Welcome back to yet another week at www.implementingscrum.com.
Today, he is back at work.
He did not die.
Assuming positive intent, he really wanted to just help the guy in the SUV with directions.
He never got there, as we can see. And is seems like the guy in the SUV made a run for it, not liking what he saw on the ground (what would you do if you saw a fashion forward guy wearing a blue thingee on the ground; wait…. hold that thought…. we also use talking pigs and chickens in this cartoon… never mind).
So what does this have to do with Scrum?
As a consultant, I am constantly working with both prospects (those who have not engaged me for any services yet) and current / past clients. I have a strong relationship with people in the industry, and consider myself a person who is not afraid to speak up and give the honest truth.
Not a lot of people like doing that.
Sometimes, as we saw, clients do not like to hear the truth. They want to keep doing waterfall, and make the conscious decision that in the end they will succumb to what is known as the, “Iterative and Incremental Death March.”
They will then go find someone who will say, “Yes” to anything they ask of them.
And this occurs with most organizations trying to use Scrum on more than one project in an organization.
It is a choice.
What about the small minority of organizations that succeed with implementing Scrum in their organization?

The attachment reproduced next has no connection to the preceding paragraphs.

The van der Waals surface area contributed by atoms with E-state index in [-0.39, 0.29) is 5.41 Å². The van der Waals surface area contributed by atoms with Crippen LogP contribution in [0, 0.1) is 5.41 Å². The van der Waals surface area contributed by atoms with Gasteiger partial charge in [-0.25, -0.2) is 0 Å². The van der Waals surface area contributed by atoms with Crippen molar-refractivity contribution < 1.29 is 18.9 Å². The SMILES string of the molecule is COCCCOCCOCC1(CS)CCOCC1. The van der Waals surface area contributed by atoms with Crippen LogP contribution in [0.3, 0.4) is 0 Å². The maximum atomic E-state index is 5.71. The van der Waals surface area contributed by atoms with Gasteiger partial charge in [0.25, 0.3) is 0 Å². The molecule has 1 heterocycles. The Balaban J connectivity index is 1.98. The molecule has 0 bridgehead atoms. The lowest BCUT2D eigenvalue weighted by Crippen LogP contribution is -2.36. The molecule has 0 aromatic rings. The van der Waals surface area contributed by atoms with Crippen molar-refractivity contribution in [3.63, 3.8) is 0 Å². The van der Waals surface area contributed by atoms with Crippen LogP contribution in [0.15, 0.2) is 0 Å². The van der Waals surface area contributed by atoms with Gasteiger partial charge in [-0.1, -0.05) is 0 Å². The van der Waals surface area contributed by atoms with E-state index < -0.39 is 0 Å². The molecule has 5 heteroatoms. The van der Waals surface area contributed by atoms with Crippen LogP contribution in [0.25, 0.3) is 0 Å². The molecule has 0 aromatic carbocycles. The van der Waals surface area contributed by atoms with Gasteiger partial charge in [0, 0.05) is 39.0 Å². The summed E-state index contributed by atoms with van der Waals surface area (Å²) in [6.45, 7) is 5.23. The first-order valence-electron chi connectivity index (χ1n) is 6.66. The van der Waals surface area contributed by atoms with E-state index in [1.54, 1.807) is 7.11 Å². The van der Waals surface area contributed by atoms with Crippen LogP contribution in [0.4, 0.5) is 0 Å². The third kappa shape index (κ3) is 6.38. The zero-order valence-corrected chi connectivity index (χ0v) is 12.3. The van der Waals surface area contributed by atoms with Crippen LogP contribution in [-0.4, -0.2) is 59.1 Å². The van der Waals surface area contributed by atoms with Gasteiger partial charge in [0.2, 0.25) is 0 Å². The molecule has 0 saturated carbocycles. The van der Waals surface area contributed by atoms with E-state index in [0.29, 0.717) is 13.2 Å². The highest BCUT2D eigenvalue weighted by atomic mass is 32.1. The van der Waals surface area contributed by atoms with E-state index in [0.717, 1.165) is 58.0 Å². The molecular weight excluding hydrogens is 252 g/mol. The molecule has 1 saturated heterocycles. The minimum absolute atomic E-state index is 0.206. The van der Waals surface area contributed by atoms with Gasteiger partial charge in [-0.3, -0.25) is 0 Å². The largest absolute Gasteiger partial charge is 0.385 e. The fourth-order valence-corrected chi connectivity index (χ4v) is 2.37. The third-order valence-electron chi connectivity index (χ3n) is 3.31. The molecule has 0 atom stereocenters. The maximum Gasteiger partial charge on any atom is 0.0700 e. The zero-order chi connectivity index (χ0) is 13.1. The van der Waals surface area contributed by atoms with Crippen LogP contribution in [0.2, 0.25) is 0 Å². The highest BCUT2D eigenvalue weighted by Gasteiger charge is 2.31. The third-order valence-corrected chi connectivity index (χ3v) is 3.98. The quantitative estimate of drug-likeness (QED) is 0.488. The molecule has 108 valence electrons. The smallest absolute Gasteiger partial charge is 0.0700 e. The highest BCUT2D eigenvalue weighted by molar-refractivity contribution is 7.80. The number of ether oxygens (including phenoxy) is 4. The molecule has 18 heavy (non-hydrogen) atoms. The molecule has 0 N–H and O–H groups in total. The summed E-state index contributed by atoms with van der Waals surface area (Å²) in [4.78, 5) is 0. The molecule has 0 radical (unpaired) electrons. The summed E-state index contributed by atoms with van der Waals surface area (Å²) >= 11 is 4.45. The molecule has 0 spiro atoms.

Incredible things happen.
To the people as individuals, as team members, and the organization as a whole.
These are the organizations I enjoy working with; however, as you can see, they are a small minority in the world.
You know what I have started doing more and more lately (which uggg is hard for me!)?
And working only with organizations and teams and people who sincerely want this Scrum thing to work.
Sometimes I get conned into thinking an organization is truly interested, and get burned. Life happens.
We all learn and move on.
This is not the majority of time though, and yes, even I need to assume positive intent.
Why am I telling you all of this?
First and foremost… think about where you are today on your team and within your organization.
Are you constantly saying, “Yes” even when you know it makes no sense?
Do you need help saying, “No” sometimes?
Where can you go for that help?
And remember… a dead ScrumMaster is a useless one.
DO NOT commit career suicide.
But remember… you DO have a choice.
Gotta run! Please send comments, questions, criticisms, ideas, or whatever here.
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April 15, 2008